The non-reflux drier method includes the following additional steps: passing vapor from the reaction vessel through a condenser and then the condensate is passed to an overhead collection drum which allows the excess reagent and the water to separate into two liquid phases; separating the excess reagent from the water; recycling the excess reagent through a heater and to a flash drum thereby producing a water-rich vapor which is taken out overhead and combined with the vapors from the reaction vessel and an excess reagent-rich liquid which is recycled to the reaction vessel; recycling the water to the hydrolysis step; taking overhead the vapors from the collection drum for condensation of water contained therein; and recycling condensate from the vapors to the hydrolysis step.
Other and further objects, advantages and features of the present invention will be understood by reference to the following specification in conjunction with the annexed drawings, wherein like parts have been given like numbers.
FIG. 1 illustrates a model for internal mixing within a reactor and for removal of water formed during esterification.
FIG. 2 is the reaction vessel according to the present invention which improves water removal capability during esterification.
FIG. 3 is a graph plotting the difference in water concentration between the top and bottom regions of the reactor and illustrates the effect of reactor turnover rate on this difference. The ordinate scale from 0-300 is the water concentration in the bottom region minus the water concentration in the top region in parts per million (ppm). The abscissa scale from 82 to 100 is the conversion of the limiting reagent. The parameter for the various curves is reactor turnover rate and it ranges from 1.1 for the top curve to 20 for the bottom curve.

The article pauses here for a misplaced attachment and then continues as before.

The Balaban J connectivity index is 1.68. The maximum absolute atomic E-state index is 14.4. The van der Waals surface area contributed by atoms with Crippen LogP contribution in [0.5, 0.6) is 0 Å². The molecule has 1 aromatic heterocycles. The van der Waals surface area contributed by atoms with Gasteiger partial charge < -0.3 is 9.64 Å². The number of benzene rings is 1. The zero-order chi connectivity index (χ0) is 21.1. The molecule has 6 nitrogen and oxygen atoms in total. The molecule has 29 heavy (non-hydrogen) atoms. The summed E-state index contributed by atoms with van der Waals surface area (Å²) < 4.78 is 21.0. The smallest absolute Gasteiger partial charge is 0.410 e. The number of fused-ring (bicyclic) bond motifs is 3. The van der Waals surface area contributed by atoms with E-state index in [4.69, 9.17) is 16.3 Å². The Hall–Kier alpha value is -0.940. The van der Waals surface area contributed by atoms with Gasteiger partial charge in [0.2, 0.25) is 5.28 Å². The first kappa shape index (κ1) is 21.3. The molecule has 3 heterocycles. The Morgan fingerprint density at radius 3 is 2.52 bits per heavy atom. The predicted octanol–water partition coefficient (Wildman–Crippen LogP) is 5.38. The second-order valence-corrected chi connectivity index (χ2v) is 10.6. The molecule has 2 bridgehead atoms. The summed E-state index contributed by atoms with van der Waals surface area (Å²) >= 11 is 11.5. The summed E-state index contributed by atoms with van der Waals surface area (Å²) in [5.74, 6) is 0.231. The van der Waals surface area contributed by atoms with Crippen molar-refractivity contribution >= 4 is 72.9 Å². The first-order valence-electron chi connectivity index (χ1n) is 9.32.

FIG. 4 is a plot showing the effect of water concentration in the reaction mixture on the batch time to needed to reach a particular conversion. The abscissa is the batch reaction time in minutes. The left ordinate scale from minus four (-4) to zero (0) is the common log (base ten) of one minus the fraction conversion. The right ordinate scale marking is percent conversion. For comparison, the ordinate value of minus two (-2) corresponds to a conversion of 99%. The five curves illustrate the effect of five different water concentration profiles on conversion with batch time. The legend indicates the final water concentration for each curve.
FIG. 5 is a schematic representation of the modified excess reagent recycle portion of the esterification process with a reflux drier.
FIG. 6 is a schematic representation of the modified excess reagent recycle portion of the esterification process with a flash drum in place of the reflux drier.
An esterification process used to make esters such as phthalates, adipates and trimellitates comprises a novel esterification reactor which is capable generating a reactor turnover rate of about 2.5 to about 20, preferably a reactor turnover rate of about 3 to about 20, and most preferably a reactor turnover rate of about 4 to about 20.
This process includes the following steps:
a. esterification of an acid or anhydride with excess alcohols and a titanium, zirconium or tin-based catalyst at a temperature and pressure which permits boiling of the mixture in a reactor having a reactor turnover rate in the range between about 2.5 to about 20;
b. addition of adsorbents such as alumina, silica gel, activated carbon, clay and/or filter aid to the reaction mixture following esterification before further treatment, but in certain cases clay treatment may occur later in the process following either flash drying or steam or nitrogen stripping and in still other cases the clay may be eliminated from the process altogether;